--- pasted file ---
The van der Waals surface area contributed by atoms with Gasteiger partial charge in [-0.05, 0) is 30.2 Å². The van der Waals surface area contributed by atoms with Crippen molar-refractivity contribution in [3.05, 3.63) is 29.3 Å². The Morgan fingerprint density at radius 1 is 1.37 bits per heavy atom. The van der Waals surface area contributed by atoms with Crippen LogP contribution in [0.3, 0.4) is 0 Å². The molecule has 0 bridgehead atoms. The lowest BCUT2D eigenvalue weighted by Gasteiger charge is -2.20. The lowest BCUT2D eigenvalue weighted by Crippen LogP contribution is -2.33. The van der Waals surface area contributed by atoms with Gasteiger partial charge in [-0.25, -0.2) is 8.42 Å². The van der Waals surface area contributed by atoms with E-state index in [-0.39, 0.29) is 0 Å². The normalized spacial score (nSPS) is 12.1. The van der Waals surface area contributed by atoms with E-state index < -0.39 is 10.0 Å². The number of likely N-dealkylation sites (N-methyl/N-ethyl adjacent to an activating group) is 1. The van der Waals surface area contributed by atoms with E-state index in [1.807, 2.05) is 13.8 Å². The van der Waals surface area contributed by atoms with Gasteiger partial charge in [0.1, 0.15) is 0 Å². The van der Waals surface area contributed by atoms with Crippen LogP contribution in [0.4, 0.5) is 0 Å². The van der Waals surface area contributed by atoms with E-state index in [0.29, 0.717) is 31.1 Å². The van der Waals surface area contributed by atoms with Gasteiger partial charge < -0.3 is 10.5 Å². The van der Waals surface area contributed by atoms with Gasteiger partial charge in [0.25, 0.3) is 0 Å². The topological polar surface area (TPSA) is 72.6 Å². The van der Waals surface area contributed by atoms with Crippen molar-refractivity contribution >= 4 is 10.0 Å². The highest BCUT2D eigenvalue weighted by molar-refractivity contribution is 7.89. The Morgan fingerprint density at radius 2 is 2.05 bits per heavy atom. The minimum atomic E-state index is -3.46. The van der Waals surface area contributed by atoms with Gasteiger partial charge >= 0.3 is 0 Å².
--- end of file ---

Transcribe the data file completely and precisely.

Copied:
The van der Waals surface area contributed by atoms with Gasteiger partial charge in [-0.05, 0) is 30.2 Å². The van der Waals surface area contributed by atoms with Crippen molar-refractivity contribution in [3.05, 3.63) is 29.3 Å². The Morgan fingerprint density at radius 1 is 1.37 bits per heavy atom. The van der Waals surface area contributed by atoms with Crippen LogP contribution in [0.3, 0.4) is 0 Å². The molecule has 0 bridgehead atoms. The lowest BCUT2D eigenvalue weighted by Gasteiger charge is -2.20. The lowest BCUT2D eigenvalue weighted by Crippen LogP contribution is -2.33. The van der Waals surface area contributed by atoms with Gasteiger partial charge in [-0.25, -0.2) is 8.42 Å². The van der Waals surface area contributed by atoms with E-state index in [-0.39, 0.29) is 0 Å². The normalized spacial score (nSPS) is 12.1. The van der Waals surface area contributed by atoms with E-state index < -0.39 is 10.0 Å². The number of likely N-dealkylation sites (N-methyl/N-ethyl adjacent to an activating group) is 1. The van der Waals surface area contributed by atoms with E-state index in [1.807, 2.05) is 13.8 Å². The van der Waals surface area contributed by atoms with Gasteiger partial charge in [0.1, 0.15) is 0 Å². The van der Waals surface area contributed by atoms with Crippen LogP contribution in [0.4, 0.5) is 0 Å². The van der Waals surface area contributed by atoms with E-state index in [0.29, 0.717) is 31.1 Å². The van der Waals surface area contributed by atoms with Gasteiger partial charge < -0.3 is 10.5 Å². The van der Waals surface area contributed by atoms with Gasteiger partial charge in [0.25, 0.3) is 0 Å². The topological polar surface area (TPSA) is 72.6 Å². The van der Waals surface area contributed by atoms with Crippen molar-refractivity contribution >= 4 is 10.0 Å². The highest BCUT2D eigenvalue weighted by molar-refractivity contribution is 7.89. The Morgan fingerprint density at radius 2 is 2.05 bits per heavy atom. The minimum atomic E-state index is -3.46. The van der Waals surface area contributed by atoms with Gasteiger partial charge >= 0.3 is 0 Å².